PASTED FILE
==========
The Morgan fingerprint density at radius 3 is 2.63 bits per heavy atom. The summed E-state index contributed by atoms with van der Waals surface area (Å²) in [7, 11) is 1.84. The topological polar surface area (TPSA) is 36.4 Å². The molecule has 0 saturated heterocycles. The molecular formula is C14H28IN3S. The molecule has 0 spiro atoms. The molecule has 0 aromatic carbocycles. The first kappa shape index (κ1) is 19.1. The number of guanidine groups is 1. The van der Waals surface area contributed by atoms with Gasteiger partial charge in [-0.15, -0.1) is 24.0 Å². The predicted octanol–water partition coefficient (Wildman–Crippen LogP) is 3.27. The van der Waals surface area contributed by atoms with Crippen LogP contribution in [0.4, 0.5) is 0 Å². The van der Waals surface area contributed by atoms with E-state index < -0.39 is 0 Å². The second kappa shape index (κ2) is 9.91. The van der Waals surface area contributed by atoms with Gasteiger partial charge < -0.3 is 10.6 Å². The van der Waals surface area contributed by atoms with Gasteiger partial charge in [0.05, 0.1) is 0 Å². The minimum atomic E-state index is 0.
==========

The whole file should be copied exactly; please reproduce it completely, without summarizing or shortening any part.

The Morgan fingerprint density at radius 3 is 2.63 bits per heavy atom. The summed E-state index contributed by atoms with van der Waals surface area (Å²) in [7, 11) is 1.84. The topological polar surface area (TPSA) is 36.4 Å². The molecule has 0 saturated heterocycles. The molecular formula is C14H28IN3S. The molecule has 0 spiro atoms. The molecule has 0 aromatic carbocycles. The first kappa shape index (κ1) is 19.1. The number of guanidine groups is 1. The van der Waals surface area contributed by atoms with Gasteiger partial charge in [-0.15, -0.1) is 24.0 Å². The predicted octanol–water partition coefficient (Wildman–Crippen LogP) is 3.27. The van der Waals surface area contributed by atoms with Crippen LogP contribution in [0.4, 0.5) is 0 Å². The van der Waals surface area contributed by atoms with E-state index < -0.39 is 0 Å². The second kappa shape index (κ2) is 9.91. The van der Waals surface area contributed by atoms with Gasteiger partial charge < -0.3 is 10.6 Å². The van der Waals surface area contributed by atoms with Gasteiger partial charge in [0.05, 0.1) is 0 Å². The minimum atomic E-state index is 0.